Sasha’s, right now at least she’s kind of being taken care of in a sense. But there’s a few more. Bianca, I think she can kick everybody’s ass on the main roster. Will she ever have the opportunity? Will they ever give her that opportunity? I don’t know.”

She may have been out of sight for the television audience, but Jazz was far from being out of action. Over the next nine years, Jazz competed for promotions such as Women Superstars Uncensored, Shine, & CHIKARA. Each of these promotions gave her new experiences and new opportunities. She stood across the ring from rising stars such as Mercedes Martinez, Sara Del Ray (NXT Trainer Sara Amato), Solo Darling & Candice LeRae. As you can see, Jazz has faced the most notable names in women’s wrestling, including the famed matriarch of the Knight Family, Sweet Saraya Knight.

The National Wrestling Alliance is steeped in tradition, and more recently it has been providing a platform for today’s stars. During the span of three years with the promotion, Jazz has captured the NWA Women’s Championship. After capturing the title, she defended it against emerging stars such as AEW’s Penelope Ford and The Bunny (Allie), along with former IMPACT Wrestling Knockouts Champion Jordynne Grace. She held that title for a remarkable 948 days! Her reign ended when she could not defend the title due to medical reasons, but it is listed as the third-longest reign in the history of the women’s championship.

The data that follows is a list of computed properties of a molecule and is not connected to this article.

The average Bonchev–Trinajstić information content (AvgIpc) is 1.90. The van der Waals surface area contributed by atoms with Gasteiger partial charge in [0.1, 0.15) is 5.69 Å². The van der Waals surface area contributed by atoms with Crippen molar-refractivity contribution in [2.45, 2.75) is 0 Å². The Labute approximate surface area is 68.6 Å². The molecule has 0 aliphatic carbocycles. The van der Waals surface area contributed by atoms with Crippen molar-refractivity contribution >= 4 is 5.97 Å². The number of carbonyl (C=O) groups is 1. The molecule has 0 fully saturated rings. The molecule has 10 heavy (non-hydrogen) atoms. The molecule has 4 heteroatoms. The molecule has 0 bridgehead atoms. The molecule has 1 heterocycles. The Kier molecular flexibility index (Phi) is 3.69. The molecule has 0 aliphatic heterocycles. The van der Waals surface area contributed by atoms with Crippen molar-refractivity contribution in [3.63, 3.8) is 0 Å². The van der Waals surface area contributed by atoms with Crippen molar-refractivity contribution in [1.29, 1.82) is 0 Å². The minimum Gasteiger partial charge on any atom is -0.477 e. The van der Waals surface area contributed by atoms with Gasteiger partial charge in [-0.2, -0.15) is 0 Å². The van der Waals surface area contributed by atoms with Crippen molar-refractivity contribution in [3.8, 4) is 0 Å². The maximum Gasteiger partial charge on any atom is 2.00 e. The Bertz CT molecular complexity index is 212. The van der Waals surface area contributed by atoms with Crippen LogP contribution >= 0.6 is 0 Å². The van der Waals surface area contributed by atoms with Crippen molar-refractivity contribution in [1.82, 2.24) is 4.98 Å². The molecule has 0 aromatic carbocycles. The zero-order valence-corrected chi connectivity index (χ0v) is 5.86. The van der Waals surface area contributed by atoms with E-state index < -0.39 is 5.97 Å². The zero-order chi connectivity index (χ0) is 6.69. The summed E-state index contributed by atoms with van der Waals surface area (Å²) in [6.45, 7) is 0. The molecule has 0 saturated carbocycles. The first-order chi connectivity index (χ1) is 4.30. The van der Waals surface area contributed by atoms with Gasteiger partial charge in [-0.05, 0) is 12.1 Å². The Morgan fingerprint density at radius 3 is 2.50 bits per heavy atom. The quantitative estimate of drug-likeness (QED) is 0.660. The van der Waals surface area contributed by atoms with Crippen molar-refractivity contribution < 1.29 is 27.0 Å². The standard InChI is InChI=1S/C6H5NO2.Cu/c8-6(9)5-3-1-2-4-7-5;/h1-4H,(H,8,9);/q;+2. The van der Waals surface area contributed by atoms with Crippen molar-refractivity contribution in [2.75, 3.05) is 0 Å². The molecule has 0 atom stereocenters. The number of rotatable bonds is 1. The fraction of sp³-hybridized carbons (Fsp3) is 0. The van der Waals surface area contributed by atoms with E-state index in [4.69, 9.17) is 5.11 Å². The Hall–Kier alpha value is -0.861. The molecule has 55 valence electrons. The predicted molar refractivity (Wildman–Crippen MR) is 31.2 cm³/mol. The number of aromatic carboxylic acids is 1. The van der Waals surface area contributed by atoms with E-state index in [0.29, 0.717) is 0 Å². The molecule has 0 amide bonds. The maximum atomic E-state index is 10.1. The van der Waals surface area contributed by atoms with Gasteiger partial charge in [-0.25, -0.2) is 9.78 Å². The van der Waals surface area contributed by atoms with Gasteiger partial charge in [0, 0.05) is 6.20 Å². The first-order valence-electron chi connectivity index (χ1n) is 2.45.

CAC to present Jazz with 2020 Women's Wrestling Award - Bell To Belles
Photo / Bell To Belles

Jazz
Wrestling’s Unsung Female Fighting Phenom Hero

But for all she’s achieved in the past, more recently fans have had the opportunity to become more aware of her. As part of AEW’s Casino Battle Royal, Jazz was once again on a national stage. And her return to television screens didn’t end there; this past Fall, Jazz made a surprising debut, teaming with former opponent Jordynne Grace as part of the IMPACT Knockouts Tag Team Championship tournament. Though the team was not successful, it was clear Jazz has not missed a beat. She continued to show how athletic, agile, and strong she still is.

Her strength, ability, and desire to provide opportunities to youth, via her and Rodney’s gym, says a great deal about her inside the ring and outside. She is a strong influence for men, women, and children. Jazz has always aspired for equality, and everyone that has come after her must look to her and aspire to be as good as her. There is a reason she is the female fighting phenom. It isn’t just a catchphrase or saying. She demonstrates she has every bit as much strength inside as out.